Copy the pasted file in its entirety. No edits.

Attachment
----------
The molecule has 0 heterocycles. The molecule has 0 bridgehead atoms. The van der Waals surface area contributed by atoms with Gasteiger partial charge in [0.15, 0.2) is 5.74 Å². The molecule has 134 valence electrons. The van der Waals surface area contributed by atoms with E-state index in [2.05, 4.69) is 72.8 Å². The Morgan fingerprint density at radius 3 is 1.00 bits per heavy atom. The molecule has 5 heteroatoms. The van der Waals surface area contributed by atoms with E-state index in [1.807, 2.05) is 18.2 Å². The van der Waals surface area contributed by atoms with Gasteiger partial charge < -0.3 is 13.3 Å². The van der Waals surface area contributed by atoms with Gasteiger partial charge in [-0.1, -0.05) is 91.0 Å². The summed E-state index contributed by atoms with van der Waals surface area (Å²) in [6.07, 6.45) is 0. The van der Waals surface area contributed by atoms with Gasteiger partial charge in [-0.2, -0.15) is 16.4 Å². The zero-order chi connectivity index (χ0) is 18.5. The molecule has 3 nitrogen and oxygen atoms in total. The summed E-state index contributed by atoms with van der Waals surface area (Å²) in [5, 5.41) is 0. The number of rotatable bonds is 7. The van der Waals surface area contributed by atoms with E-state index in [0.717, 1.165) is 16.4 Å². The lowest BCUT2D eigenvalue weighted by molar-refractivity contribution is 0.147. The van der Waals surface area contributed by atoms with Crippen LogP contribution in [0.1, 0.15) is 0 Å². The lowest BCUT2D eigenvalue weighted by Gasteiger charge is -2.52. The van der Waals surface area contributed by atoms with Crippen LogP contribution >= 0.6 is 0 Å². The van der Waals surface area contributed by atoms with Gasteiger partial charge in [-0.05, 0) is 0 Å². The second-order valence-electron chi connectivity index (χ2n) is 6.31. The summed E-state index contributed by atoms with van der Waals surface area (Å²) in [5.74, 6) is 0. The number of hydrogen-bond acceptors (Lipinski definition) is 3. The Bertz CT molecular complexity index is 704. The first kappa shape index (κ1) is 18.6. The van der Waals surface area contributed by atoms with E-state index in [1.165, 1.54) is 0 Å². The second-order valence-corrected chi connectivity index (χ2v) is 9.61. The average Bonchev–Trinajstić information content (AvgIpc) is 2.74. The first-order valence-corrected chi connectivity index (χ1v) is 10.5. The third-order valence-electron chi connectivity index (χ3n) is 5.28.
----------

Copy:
The molecule has 0 heterocycles. The molecule has 0 bridgehead atoms. The van der Waals surface area contributed by atoms with Gasteiger partial charge in [0.15, 0.2) is 5.74 Å². The molecule has 134 valence electrons. The van der Waals surface area contributed by atoms with E-state index in [2.05, 4.69) is 72.8 Å². The Morgan fingerprint density at radius 3 is 1.00 bits per heavy atom. The molecule has 5 heteroatoms. The van der Waals surface area contributed by atoms with E-state index in [1.807, 2.05) is 18.2 Å². The van der Waals surface area contributed by atoms with Gasteiger partial charge < -0.3 is 13.3 Å². The van der Waals surface area contributed by atoms with Gasteiger partial charge in [-0.1, -0.05) is 91.0 Å². The summed E-state index contributed by atoms with van der Waals surface area (Å²) in [6.07, 6.45) is 0. The van der Waals surface area contributed by atoms with Gasteiger partial charge in [-0.2, -0.15) is 16.4 Å². The zero-order chi connectivity index (χ0) is 18.5. The molecule has 3 nitrogen and oxygen atoms in total. The summed E-state index contributed by atoms with van der Waals surface area (Å²) in [5, 5.41) is 0. The number of rotatable bonds is 7. The van der Waals surface area contributed by atoms with E-state index in [0.717, 1.165) is 16.4 Å². The lowest BCUT2D eigenvalue weighted by molar-refractivity contribution is 0.147. The van der Waals surface area contributed by atoms with Crippen LogP contribution in [0.1, 0.15) is 0 Å². The lowest BCUT2D eigenvalue weighted by Gasteiger charge is -2.52. The van der Waals surface area contributed by atoms with Crippen LogP contribution >= 0.6 is 0 Å². The van der Waals surface area contributed by atoms with Gasteiger partial charge in [-0.05, 0) is 0 Å². The second-order valence-electron chi connectivity index (χ2n) is 6.31. The summed E-state index contributed by atoms with van der Waals surface area (Å²) in [5.74, 6) is 0. The number of hydrogen-bond acceptors (Lipinski definition) is 3. The Bertz CT molecular complexity index is 704. The first kappa shape index (κ1) is 18.6. The van der Waals surface area contributed by atoms with E-state index in [1.165, 1.54) is 0 Å². The second-order valence-corrected chi connectivity index (χ2v) is 9.61. The average Bonchev–Trinajstić information content (AvgIpc) is 2.74. The first-order valence-corrected chi connectivity index (χ1v) is 10.5. The third-order valence-electron chi connectivity index (χ3n) is 5.28.